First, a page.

16 Jul 2012
Aiming high with Renishaw technology
FGP Precision Engineering sets its sights on becoming one of the UK’s top suppliers to the global aerospace industry
Born in the US, Allan Edwards, owner and CEO of Dorset-based FGP Precision Engineering Ltd, has infused his firm with a new process-obsessed culture in which one of the most important areas is quality. The company is reducing its scrap rate by rigorously applying best practice and by employing the latest ‘quality’ technology.
Sourced from Renishaw plc (www.renishaw. com), this technology includes a PH20 five-axis touch-trigger-head system for co-ordinate measuring machines, an Equator shopfloor gauging system, and a QC20-W wireless ballbar. Mr Edwards says: “My background was in investment banking. In 2004, I started looking for investment opportunities in the UK and was introduced to FGP. I acquired the company in 2006 and have since relocated to England.
“Before FGP, I had never worked in a company that manufactured parts. It’s been an interesting learning experience, and one which I am enjoying every minute of. FGP manufactures critical parts for aerospace applications, and it was while serving in the Marines that I learned the meaning of ‘flight-critical’. At FGP, we understand what it means to be safe in the air, so we take quality very seriously.”
A little over 12 months ago, Mr Edwards appointed aerospace quality expert Nigel Manning to oversee the transformation of the company’s quality processes. What struck Mr Manning (inset right) was that, while the company had some very good ‘state of the art’ manufacturing equipment and machine tools, it needed to invest in the latest quality control processes.
“Before we bought any new equipment, however, we looked closely at our scrap rate,” says Mr Manning. “The amount of scrap FGP was producing was more than 14.7% of its total output, so we examined and prioritised ways in which we could quickly and effectively reduce that figure. First of all, we thought carefully about how our CMMs should be used, and we decided to retrofit our IMS Merlin with a Reni-shaw PH20 five-axis head, which offers exactly the level of precision we need for aerospace parts.”
The responsibility for FGP’s CMM operations lies with Dave Robins, the company’s CMM programmer, whose job as inspection operator is to verify parts before they are shipped to customers. Some parts are inspected 100%, some are batch- or sample-checked, but increasingly many of the parts being checked on the CMMs are first-offs. Mr Robins says: “When the first machined component comes off the machine, we check it to make sure it is to specification before the operator runs a batch.”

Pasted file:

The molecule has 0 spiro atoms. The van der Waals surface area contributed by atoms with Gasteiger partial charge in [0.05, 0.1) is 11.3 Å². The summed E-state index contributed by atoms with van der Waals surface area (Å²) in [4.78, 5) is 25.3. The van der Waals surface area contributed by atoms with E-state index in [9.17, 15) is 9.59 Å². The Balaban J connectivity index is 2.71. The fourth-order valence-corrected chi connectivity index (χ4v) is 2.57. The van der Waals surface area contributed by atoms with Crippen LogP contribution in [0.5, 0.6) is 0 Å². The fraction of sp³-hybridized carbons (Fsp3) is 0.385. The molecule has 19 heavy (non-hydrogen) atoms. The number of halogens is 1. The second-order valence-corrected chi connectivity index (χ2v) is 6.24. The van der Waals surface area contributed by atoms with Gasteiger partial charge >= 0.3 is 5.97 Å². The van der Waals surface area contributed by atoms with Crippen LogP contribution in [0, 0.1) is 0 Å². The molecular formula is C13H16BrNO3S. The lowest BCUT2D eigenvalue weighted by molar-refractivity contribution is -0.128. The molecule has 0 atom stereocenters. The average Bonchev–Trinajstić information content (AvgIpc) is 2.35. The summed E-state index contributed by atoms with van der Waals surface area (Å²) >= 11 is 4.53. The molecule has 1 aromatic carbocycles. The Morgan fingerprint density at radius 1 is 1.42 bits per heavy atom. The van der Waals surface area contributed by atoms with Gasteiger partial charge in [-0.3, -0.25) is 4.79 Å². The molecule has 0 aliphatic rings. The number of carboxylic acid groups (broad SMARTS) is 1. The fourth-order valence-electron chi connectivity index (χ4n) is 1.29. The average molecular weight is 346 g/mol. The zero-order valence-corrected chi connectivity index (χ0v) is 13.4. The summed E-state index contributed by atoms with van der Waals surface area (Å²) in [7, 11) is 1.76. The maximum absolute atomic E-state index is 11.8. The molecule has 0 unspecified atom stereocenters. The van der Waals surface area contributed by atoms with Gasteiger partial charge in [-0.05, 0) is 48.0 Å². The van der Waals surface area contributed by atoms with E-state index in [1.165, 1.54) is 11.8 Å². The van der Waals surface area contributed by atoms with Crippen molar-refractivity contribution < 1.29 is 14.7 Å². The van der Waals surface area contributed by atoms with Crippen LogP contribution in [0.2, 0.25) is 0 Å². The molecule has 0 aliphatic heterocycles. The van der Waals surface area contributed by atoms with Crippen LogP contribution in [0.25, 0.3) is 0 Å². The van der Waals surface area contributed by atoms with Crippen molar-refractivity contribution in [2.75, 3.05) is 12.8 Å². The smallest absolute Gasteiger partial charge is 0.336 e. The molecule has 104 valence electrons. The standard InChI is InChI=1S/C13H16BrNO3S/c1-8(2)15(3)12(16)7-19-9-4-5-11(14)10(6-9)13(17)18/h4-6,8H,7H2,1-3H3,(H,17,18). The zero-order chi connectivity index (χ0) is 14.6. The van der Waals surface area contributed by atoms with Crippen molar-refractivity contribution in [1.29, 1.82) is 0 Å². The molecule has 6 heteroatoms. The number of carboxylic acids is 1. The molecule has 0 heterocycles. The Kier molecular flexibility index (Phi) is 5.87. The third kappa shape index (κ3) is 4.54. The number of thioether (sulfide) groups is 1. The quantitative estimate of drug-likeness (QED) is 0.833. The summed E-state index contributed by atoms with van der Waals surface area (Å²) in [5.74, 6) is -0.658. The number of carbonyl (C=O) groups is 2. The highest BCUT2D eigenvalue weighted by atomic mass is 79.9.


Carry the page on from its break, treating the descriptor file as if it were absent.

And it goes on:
Many of the items that are routed to the CMM room are complex parts that would be time-consuming to check manually, so the inspection team has to write inspection programs. “For example, on a tail-rotor component for the AW139 helicopter, we have to check all dimensions,” says Mr Robins. “It is a critical component machined from titanium. We manufacture a batch of 35 every month, and we check 100% of two of them. We measure the outside profile, the holes and their positions, as well as other features.
The program takes around 15min to measure 350 dimensions, whereas the older PH10 indexing head took about an hour to measure the same part. The PH20 is a five-axis measuring system, so it can get to every feature in one set-up. Its performance is such that we’re planning to buy another this year.”
Inaccurate parts may result from bad tooling, worn spindles or poor workpiece clamping, but defects can often be attributed to positioning errors resulting from geometric, dynamic and ‘play’ errors within the machine. Moreover, it does not matter if a machine is new or old; the secret of reject-free production is to know just how good a machine really is and to catch potential problems before defective parts reach the CMM.